What does anxiety look like?
Feelings of anxiety can be an everyday occurrence for many people, particularly if they are in unfamiliar or stressful situations. Regular feelings of anxiety can affect your quality of life, for example not applying for a job because you are nervous about doing so. This doesn’t necessarily mean you have an anxiety disorder, which can only be diagnosed by a doctor, but means you might be having a normal reaction to a stressful situation.
Intense feelings of anxiety which are disruptive to day-to-day life can be diagnosed as an anxiety disorder.
While anxiety is normal and a little bit of it is not harmful, living with anxiety all the time can have a big impact on your life. Being aware of the signs and symptoms of anxiety means you can get support to help you manage it. Being aware of and able to recognise the signs in anxiety in someone else can help you support them, or get them the help they need.
Being anxious can make you:
- find it difficult to concentrate
- feel like you don't want to do anything
- experience racing thoughts
- feel overwhelmed
- feel a sense of impending doom
Anxiety can also change how people behave, as feelings of worry or unease make it harder to enjoy things they usually do. People with anxiety may also turn to substances, or other unhealthy behaviours, to attempt to overcome or repress their feelings.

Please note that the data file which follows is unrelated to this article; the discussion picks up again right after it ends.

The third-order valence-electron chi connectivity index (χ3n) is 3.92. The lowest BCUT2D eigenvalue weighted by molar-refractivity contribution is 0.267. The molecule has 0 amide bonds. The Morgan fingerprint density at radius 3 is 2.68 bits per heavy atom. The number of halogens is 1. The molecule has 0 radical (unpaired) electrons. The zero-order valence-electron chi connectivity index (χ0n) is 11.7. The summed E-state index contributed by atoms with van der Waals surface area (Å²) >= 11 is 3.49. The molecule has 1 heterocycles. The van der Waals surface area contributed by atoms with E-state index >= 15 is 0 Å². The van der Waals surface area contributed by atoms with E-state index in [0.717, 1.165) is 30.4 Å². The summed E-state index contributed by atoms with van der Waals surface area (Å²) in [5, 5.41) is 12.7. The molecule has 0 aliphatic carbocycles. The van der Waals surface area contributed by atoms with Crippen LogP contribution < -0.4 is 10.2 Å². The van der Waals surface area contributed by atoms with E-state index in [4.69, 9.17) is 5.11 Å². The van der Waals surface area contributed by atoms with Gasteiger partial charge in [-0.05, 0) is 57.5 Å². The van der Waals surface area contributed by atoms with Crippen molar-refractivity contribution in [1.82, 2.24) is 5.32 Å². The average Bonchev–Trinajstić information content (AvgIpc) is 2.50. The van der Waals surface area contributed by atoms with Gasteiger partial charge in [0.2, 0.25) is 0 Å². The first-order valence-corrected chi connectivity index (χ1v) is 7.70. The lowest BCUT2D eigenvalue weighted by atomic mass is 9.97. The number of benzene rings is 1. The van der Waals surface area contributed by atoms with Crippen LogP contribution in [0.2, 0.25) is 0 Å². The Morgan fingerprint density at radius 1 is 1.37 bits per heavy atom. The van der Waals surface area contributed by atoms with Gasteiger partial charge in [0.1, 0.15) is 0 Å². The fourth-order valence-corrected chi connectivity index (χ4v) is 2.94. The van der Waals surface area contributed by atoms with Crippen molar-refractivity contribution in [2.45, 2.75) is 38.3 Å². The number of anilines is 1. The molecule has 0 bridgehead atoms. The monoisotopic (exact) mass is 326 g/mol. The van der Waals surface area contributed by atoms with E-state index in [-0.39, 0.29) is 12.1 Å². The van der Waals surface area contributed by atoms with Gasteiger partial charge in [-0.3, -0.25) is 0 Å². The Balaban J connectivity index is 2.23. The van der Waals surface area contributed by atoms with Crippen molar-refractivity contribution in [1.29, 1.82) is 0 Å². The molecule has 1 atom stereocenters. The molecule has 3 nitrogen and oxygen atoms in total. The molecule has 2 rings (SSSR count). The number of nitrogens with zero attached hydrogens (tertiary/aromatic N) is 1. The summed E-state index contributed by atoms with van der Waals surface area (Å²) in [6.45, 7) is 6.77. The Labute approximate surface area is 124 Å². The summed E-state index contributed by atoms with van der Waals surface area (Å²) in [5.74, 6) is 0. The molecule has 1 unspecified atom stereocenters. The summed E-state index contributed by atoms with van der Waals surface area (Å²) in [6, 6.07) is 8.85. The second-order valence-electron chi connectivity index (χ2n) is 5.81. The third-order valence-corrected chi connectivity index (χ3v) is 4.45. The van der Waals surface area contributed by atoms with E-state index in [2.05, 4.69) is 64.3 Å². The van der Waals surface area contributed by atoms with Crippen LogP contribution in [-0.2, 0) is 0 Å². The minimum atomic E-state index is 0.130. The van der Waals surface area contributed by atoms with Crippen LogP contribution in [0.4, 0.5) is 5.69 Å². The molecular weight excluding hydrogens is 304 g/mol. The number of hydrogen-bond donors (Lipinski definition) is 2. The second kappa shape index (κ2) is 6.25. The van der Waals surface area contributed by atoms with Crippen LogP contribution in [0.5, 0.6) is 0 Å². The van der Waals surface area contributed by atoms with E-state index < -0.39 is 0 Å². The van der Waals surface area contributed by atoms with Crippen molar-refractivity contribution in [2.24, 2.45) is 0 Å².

Some examples of how anxiety can change your behaviour:
If you notice sudden changes to someone’s personality or behaviour, then it may be helpful to have a check-in and make sure that everything is okay. A lot of people with anxiety suffer in silence, and may try and overcome it on their own because they do not want to be an inconvenience or burden on others. Sometimes, just reaching out is helpful and reassures them that they are not alone.
- Removing yourself from social situations
- Avoiding crowds or going outside the home
- Problems concentrating and focussing
- Not trying new things or pursuing opportunities for fear of rejection
- Not enjoying your leisure time
- Struggling to look after yourself
- Difficulty forming and maintaining healthy relationships
- Using alcohol, cigarettes, drugs or gambling to relieve it